A Review-Based Student Publication of Townsend Harris High School

The Classic Critic

A Review-Based Student Publication of Townsend Harris High School

The Classic Critic

A Review-Based Student Publication of Townsend Harris High School

The Classic Critic

K-pop group Seventeen returns with new comeback FML

Artwork by Clovis Cheminot
Artwork by Clovis Cheminot

Overall rating: 7.5/10

In late April of 2023, boy band Seventeen released their tenth EP, FML. The mini album features six songs, three of which are subunit tracks from the hip hop, performance, and vocal teams. Through the new release, Seventeen has demonstrated their musical versatility by straying from their typical beats.

 

“I Don’t Understand but I Luv U” (Hoshi, Jun, The8 and Dino) (9.5/10)

This fan-inspired R&B track is hands down my favorite off of FML. “I Don’t Understand but I Luv U” has a captivating, movie OST quality to it that creates a heavy, sentimental atmosphere. You can pick up on rock ballad influences throughout the song and also the incorporation of an electric guitar riff, which gives a dark edge to the music. Coupled with the performance team’s powerful vocals, the accompaniment performs flawlessly throughout the entire track, building tension and quieting down at the perfect moments. For instance, the transition between the chorus and post-chorus proved to be a subtle yet noteworthy utilization of the backing track to intensify impact; it pauses as the vocalizing continues, and then comes back in with a satisfying punch. The instrumentals truly hit the mark they supplement the vocals without overshadowing other elements of the piece. 

 

“Super” (9/10)

“Super,” celebrating Seventeen’s journey to success, is definitely the standout track out of the two lead singles. The song has a good balance between vocals and rap, and uniquely implements traditional string instruments in the chorus. Despite its memorable sound, “Super” is not without its flaws. The persistent high-pitched background vocals, which resemble a scratchy disk, is one particular component worth mentioning. Though it fits well in the bare, unembellished chorus, it becomes quite abrasive and irritating as it drags on; I felt that it should have been used more sparingly for maximum effect. I also found the jumpy and energetic post-chorus to have a rough transition; it serves as a peak to counter the anti-drop but winds up being a frustrating switch-up. These details aside, “Super” is a compelling listen altogether. 

 

“F*ck My Life” (7/10)

The EP starts off with an alternative rock, R&B lead single that bears a daring title. “F*ck My Life” begins with a strong proclamation, giving the initial impression that it’ll be an intense and angst-driven track. However, it goes in a different direction than anticipated. It emotionally conveys the hopeless feelings of losing passion, aim in life, and then continues to highlight the concept of light at the end of the tunnel bouncing back from burnout and finding the strength to move forward. The minimalist instrumentals, mellow vocals, and melodic tune blend harmoniously to complement the touching lyrics. “F*ck My Life” was rather underwhelming as a title track, however, and may have been more fitting as a B-Side.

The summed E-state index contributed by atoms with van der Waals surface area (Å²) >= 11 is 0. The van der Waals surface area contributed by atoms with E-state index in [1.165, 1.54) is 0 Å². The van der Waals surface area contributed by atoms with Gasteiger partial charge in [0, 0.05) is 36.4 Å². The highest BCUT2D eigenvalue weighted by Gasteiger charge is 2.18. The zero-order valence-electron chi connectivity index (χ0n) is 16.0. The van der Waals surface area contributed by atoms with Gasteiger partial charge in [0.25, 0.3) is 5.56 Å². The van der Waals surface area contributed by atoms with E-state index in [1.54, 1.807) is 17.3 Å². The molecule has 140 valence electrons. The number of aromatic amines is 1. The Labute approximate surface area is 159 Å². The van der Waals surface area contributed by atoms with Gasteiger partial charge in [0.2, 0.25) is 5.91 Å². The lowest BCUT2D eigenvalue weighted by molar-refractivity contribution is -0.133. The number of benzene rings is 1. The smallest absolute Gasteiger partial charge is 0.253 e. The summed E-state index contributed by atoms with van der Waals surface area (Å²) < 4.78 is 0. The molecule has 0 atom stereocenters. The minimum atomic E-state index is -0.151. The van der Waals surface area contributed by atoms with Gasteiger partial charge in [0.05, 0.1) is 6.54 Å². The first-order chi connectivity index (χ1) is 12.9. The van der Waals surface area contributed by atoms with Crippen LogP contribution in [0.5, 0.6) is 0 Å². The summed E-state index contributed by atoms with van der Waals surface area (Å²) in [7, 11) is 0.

“Dust” (Woozi, Jeonghan, Joshua, DK and Seungkwan) (6/10)

In this synth-pop track, Seventeen’s vocal subunit confronts the pain of lingering love following a break-up. “Dust” juxtaposes its longing sentiment with bright, upbeat instrumentals and soft, airy vocals. These elements produce a summery city pop-esque sound with a nostalgic, retro vibe although a pretty combination, it fails to stand out among the EP’s repertoire. 

 

“April shower” (6/10)

Another lyrically meaningful addition to FML,  the comforting  message of “April shower” lives up to its title along with hardships and adversity come brighter days. The tuneful nature of the song makes it an easy listen as there’s nothing risky or particularly unconventional about it. Similar to the preceding track, “April shower” relies on a tried-and-true approach it’s a solid song to fall back on, but it’s quite forgettable.

 

“Fire” (S.Coups, Wonwoo, Mingyu and Vernon) (3/10)

“Fire” falls flat as one of the group’s experimental tracks. The song has an old school hip hop influence and is established on an Afropop beat, with its lyrics describing Seventeen’s ever-improving game. The verses are clever, but the refrain onwards is quite the contrary. On top of harsh production, the repetition of “fire” throughout the entire song becomes tiring it is just overdone and fails to be the earworn it intended to be. “Fire” simply wasn’t my cup of tea.

 

Even as a relatively new listener of the 13 member group, I found FML to be quite unremarkable as a whole. The EP presents a different mood from the “out there,” energetic sound I associate with Seventeen and seems to focus more on a chill, vibey concept instead. Though consisting of a relatively enjoyable tracklist, FML fails to be an album that truly captures its audience from start to finish.

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About the Contributor
Samia Orva, Managing Editor
Samia is a junior at Townsend Harris High School. Along with her work at The Critic, she is a part of YMA and enjoys the sciences. When she’s not listening to music, you can find her cozying up with a mystery or historical fiction novel or watching the latest of episode of her favorite true crime podcast, Rotten Mango.
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